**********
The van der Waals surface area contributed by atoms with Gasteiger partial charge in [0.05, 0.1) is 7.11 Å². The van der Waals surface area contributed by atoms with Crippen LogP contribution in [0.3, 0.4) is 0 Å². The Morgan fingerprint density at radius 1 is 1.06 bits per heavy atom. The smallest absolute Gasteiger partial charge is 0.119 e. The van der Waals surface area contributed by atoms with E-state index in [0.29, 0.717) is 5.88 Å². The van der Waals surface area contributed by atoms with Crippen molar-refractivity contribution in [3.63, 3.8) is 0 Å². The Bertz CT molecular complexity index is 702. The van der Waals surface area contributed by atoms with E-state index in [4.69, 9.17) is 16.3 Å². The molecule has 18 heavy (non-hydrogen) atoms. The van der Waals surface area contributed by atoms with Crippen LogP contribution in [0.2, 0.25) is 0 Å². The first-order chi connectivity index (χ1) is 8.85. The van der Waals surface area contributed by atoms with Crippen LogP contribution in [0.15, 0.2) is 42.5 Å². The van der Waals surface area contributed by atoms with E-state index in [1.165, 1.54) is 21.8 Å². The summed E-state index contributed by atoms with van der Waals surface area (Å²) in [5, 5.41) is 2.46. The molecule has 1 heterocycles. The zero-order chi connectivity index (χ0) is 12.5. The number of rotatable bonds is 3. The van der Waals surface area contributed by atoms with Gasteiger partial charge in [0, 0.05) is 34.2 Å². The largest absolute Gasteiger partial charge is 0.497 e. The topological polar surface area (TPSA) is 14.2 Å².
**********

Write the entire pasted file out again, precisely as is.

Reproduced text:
The van der Waals surface area contributed by atoms with Gasteiger partial charge in [0.05, 0.1) is 7.11 Å². The van der Waals surface area contributed by atoms with Crippen LogP contribution in [0.3, 0.4) is 0 Å². The Morgan fingerprint density at radius 1 is 1.06 bits per heavy atom. The smallest absolute Gasteiger partial charge is 0.119 e. The van der Waals surface area contributed by atoms with E-state index in [0.29, 0.717) is 5.88 Å². The van der Waals surface area contributed by atoms with Crippen molar-refractivity contribution in [3.63, 3.8) is 0 Å². The Bertz CT molecular complexity index is 702. The van der Waals surface area contributed by atoms with E-state index in [4.69, 9.17) is 16.3 Å². The molecule has 18 heavy (non-hydrogen) atoms. The van der Waals surface area contributed by atoms with Crippen LogP contribution in [0.2, 0.25) is 0 Å². The first-order chi connectivity index (χ1) is 8.85. The van der Waals surface area contributed by atoms with Crippen LogP contribution in [0.15, 0.2) is 42.5 Å². The van der Waals surface area contributed by atoms with E-state index in [1.165, 1.54) is 21.8 Å². The summed E-state index contributed by atoms with van der Waals surface area (Å²) in [5, 5.41) is 2.46. The molecule has 1 heterocycles. The zero-order chi connectivity index (χ0) is 12.5. The number of rotatable bonds is 3. The van der Waals surface area contributed by atoms with Gasteiger partial charge in [0, 0.05) is 34.2 Å². The largest absolute Gasteiger partial charge is 0.497 e. The topological polar surface area (TPSA) is 14.2 Å².